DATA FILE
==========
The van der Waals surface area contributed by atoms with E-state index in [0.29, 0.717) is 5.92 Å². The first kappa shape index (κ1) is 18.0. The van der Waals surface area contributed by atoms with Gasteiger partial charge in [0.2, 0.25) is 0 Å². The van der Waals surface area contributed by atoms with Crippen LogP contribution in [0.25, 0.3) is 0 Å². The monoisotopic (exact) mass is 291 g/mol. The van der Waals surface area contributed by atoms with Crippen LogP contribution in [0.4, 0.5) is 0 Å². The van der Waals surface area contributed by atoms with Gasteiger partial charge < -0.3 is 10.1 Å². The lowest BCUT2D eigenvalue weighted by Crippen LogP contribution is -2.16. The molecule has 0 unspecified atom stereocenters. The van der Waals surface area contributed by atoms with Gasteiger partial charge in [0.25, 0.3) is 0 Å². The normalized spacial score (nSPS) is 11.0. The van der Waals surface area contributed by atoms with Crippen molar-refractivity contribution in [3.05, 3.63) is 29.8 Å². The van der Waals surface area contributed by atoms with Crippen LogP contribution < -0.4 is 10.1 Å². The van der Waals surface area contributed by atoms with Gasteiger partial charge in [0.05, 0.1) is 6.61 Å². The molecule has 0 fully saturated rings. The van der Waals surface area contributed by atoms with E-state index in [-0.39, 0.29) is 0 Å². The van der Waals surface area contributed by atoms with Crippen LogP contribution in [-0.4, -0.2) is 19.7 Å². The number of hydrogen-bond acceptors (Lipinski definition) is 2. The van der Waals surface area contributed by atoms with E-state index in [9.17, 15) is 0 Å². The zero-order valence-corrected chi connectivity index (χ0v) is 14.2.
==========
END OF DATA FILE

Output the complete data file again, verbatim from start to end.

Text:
The van der Waals surface area contributed by atoms with E-state index in [0.29, 0.717) is 5.92 Å². The first kappa shape index (κ1) is 18.0. The van der Waals surface area contributed by atoms with Gasteiger partial charge in [0.2, 0.25) is 0 Å². The van der Waals surface area contributed by atoms with Crippen LogP contribution in [0.25, 0.3) is 0 Å². The monoisotopic (exact) mass is 291 g/mol. The van der Waals surface area contributed by atoms with Crippen LogP contribution in [0.4, 0.5) is 0 Å². The van der Waals surface area contributed by atoms with Gasteiger partial charge < -0.3 is 10.1 Å². The lowest BCUT2D eigenvalue weighted by Crippen LogP contribution is -2.16. The molecule has 0 unspecified atom stereocenters. The van der Waals surface area contributed by atoms with Gasteiger partial charge in [0.25, 0.3) is 0 Å². The normalized spacial score (nSPS) is 11.0. The van der Waals surface area contributed by atoms with Crippen molar-refractivity contribution in [3.05, 3.63) is 29.8 Å². The van der Waals surface area contributed by atoms with Crippen LogP contribution < -0.4 is 10.1 Å². The van der Waals surface area contributed by atoms with Gasteiger partial charge in [0.05, 0.1) is 6.61 Å². The molecule has 0 fully saturated rings. The van der Waals surface area contributed by atoms with E-state index in [-0.39, 0.29) is 0 Å². The van der Waals surface area contributed by atoms with Crippen LogP contribution in [-0.4, -0.2) is 19.7 Å². The number of hydrogen-bond acceptors (Lipinski definition) is 2. The van der Waals surface area contributed by atoms with E-state index in [9.17, 15) is 0 Å². The zero-order valence-corrected chi connectivity index (χ0v) is 14.2.